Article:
Where zagging counts.
That said, communication channels do eventually hit a point of saturation.
For instance, only a few years ago the Sales Navigator tool on LinkedIn was THE hot topic for business to business communication. Directors, high-level executives and sales reps could talk to each other on a new platform strictly related to business.
But over time, everyone became inundated with messages to connect. AI virtual assistants began messaging more and more people, until now, LinkedIn campaigns aren’t the surefire success they once were.
Which isn’t to say they don’t work. If anything, a new LinkedIn campaign has to be smarter, bolder, funnier than ever before to make an impression. But, other channels now work better for delivering a message with more consistent success rates.
Say it differently.
While short and sweet is preferred, and searchable keywords are necessary to ensuring you’re found, boring marketing will get looked over. People know what to look out for in terms of over-promised value.
The best thing you can do is go back to the drawing board. Outline your ideal customer. What are their real concerns? For instance, it’s Valentine’s Day and you’re a florist. Why is your customer buying those flowers? Maybe their concern isn’t saying ‘I love you’ as much as it is avoiding sleeping on the couch. Or maybe it’s about looking like a caring partner in their office and keeping up with all the other flower givers. Dig deep into their real concerns and you’ll likely uncover some hidden gems.
Delivering real value.
What will always impress others is delivering real value. Not the salesy promise, but something of actual worth.
Again, return to your ideal customer. What motivates their need to purchase? Maybe it’s not having to think about the problem at all — can you reduce the amount of action they have to do? Maybe it’s trying to sell it to their boss — can you help them do their job better?
Find that nugget of truth.
Interest, followed by intrigue, followed by action.
Your audience will normally respond with minor interest at first, followed (potentially) by a longer product search, and then by action. This isn’t always the case, especially when the product is a low-cost, low consideration item. But the same(ish) rules apply to most products or services.
Think about a hobby you have. How did it start? Some wayward fact or detail caught your eye and caused you to look deeper and deeper, eventually putting a lot more thought and time into the activity. Maybe a friend dragged you in first or a loved one.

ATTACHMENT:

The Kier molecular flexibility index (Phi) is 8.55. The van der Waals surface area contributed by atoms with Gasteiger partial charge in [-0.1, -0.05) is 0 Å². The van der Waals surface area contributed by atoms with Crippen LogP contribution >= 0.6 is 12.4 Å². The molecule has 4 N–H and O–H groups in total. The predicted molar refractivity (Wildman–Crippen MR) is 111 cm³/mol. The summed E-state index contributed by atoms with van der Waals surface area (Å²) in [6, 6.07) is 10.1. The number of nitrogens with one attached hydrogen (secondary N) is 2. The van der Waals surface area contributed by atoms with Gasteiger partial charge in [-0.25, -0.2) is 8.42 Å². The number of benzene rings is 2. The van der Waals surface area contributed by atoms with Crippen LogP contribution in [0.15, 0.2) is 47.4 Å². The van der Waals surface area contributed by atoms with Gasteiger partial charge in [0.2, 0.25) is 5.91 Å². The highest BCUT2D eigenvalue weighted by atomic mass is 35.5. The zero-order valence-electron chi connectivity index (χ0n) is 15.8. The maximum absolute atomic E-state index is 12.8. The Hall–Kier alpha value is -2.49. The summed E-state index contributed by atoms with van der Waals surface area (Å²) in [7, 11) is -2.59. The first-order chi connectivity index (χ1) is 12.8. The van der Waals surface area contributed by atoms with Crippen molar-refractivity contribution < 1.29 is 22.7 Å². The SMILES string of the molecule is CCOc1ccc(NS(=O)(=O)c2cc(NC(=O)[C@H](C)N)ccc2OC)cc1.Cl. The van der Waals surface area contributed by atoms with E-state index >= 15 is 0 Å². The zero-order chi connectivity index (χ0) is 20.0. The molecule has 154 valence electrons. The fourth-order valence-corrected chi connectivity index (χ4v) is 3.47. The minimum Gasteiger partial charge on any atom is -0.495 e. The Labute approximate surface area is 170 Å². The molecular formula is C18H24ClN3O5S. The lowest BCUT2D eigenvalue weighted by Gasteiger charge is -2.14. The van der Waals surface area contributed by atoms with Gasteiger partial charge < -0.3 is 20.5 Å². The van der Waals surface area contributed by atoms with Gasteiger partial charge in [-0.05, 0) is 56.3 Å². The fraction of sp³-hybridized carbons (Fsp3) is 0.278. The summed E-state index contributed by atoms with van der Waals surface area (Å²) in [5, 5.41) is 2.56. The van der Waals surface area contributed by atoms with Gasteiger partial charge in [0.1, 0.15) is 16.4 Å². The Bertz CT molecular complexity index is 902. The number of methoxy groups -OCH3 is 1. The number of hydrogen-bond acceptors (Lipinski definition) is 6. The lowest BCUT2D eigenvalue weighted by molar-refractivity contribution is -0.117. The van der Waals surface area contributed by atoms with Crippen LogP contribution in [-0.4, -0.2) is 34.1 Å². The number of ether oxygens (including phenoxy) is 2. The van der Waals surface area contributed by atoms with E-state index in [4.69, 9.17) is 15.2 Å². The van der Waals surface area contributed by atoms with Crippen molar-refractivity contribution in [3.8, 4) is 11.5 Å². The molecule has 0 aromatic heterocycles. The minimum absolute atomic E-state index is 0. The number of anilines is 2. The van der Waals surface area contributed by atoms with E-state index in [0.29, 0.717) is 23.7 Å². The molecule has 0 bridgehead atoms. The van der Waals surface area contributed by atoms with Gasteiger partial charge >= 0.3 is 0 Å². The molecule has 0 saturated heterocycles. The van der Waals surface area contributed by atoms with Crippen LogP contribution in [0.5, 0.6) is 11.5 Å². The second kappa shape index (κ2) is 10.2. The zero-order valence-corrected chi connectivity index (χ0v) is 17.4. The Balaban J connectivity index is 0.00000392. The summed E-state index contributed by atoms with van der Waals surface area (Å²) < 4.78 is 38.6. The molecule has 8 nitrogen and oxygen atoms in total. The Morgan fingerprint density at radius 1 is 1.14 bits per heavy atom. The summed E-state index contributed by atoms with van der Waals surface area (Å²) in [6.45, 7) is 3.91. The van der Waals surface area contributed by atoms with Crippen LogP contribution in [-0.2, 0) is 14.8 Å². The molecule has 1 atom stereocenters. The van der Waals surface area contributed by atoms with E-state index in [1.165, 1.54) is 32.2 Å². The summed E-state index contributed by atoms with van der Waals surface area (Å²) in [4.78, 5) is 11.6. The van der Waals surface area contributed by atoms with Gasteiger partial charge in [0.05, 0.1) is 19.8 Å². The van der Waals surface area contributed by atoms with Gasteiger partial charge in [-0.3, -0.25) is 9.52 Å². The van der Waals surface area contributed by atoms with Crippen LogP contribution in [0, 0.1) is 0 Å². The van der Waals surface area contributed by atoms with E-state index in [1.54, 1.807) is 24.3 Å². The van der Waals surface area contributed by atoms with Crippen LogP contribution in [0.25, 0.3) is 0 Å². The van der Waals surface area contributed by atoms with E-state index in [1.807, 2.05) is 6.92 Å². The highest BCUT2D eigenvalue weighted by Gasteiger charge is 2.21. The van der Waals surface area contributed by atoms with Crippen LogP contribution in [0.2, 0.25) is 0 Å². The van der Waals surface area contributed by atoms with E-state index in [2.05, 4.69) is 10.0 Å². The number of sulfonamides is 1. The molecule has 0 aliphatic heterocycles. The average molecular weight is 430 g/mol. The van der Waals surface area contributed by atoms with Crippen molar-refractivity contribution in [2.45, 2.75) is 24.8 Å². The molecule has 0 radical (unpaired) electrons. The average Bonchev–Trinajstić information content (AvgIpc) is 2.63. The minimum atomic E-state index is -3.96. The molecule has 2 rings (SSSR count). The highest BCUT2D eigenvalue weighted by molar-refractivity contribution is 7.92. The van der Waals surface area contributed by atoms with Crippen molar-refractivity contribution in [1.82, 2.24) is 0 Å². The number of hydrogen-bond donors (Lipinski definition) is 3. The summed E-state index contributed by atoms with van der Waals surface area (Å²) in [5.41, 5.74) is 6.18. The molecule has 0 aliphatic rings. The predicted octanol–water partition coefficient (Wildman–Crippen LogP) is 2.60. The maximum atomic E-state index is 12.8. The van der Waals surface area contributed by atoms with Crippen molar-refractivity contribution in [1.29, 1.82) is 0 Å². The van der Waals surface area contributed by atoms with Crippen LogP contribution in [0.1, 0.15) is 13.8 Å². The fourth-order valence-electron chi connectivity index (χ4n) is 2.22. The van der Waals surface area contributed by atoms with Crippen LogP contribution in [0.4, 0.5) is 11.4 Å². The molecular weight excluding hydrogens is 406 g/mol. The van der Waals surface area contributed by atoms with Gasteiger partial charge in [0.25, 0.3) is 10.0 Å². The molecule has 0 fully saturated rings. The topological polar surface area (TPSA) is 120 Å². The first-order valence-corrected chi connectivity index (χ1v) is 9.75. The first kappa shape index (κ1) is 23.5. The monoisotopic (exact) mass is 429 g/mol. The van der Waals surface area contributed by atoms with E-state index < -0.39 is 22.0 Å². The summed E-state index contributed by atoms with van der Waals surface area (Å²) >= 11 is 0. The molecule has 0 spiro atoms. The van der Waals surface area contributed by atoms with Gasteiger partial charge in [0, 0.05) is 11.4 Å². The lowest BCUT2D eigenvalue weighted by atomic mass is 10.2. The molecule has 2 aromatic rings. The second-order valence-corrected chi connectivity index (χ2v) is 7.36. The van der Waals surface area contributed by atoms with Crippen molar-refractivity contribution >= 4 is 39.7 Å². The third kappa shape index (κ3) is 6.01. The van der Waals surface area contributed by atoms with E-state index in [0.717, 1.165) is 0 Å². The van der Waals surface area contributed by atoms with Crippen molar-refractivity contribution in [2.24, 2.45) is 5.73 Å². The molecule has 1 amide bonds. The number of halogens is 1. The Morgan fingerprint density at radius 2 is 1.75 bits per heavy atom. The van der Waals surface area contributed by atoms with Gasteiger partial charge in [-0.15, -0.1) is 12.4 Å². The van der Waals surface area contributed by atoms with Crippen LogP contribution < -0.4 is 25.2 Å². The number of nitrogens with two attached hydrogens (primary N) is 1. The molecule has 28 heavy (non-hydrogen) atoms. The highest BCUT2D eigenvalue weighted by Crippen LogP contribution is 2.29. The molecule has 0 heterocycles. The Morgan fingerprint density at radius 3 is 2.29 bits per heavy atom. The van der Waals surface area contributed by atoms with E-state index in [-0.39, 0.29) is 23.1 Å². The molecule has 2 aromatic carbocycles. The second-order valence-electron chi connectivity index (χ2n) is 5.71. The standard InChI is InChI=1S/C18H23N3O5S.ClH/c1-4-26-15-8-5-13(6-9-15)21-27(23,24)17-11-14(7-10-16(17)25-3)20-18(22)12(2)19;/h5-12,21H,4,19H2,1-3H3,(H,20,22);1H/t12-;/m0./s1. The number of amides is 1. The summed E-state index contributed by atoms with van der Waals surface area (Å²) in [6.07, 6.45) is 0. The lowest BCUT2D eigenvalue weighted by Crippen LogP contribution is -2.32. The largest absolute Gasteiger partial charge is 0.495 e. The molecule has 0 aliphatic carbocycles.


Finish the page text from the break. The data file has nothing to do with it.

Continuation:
The same idea applies here. Think about the ‘breadcrumb’ trail of your audience. When you’ve peaked their interest enough, they may just read a fourteen page document on the benefits of your loo roll. It’s called the ‘sunk cost’ fallacy and it’s how we affirm, after spending considerable time on something, that we are making the right decision.
To get there though you need to hit that kernel of truth about your customer. And that’s what zagging is all about. It’s not in doing marketing so differently that it blows all preconceived notions of advertising out of the water. It’s finding a real way to connect with your customers based on either;
- Necessity: What do they need?
- Interest: What excited them?
- Loyalty: How can it help others that matter to them?
- Benefit: How will it reward them?
If you can find these truisms about your audience, and do it in a fresh way, then you’re far more likely to get actionable results on your marketing.
We can help!
As a digital marketing agency, we’re forever chasing the glorious tail of customer interest, trying to find the best approach, and the best platforms, to market our clients on. This involves a deep dive into the psychology of our client’s market, trying to better understand where the golden goose lies behind their product or service.
We also love to talk, so if you’ve made it this far through our ramblings, why not seek us out for a free consultation? Contact us or schedule an appointment here, to get the ball rolling.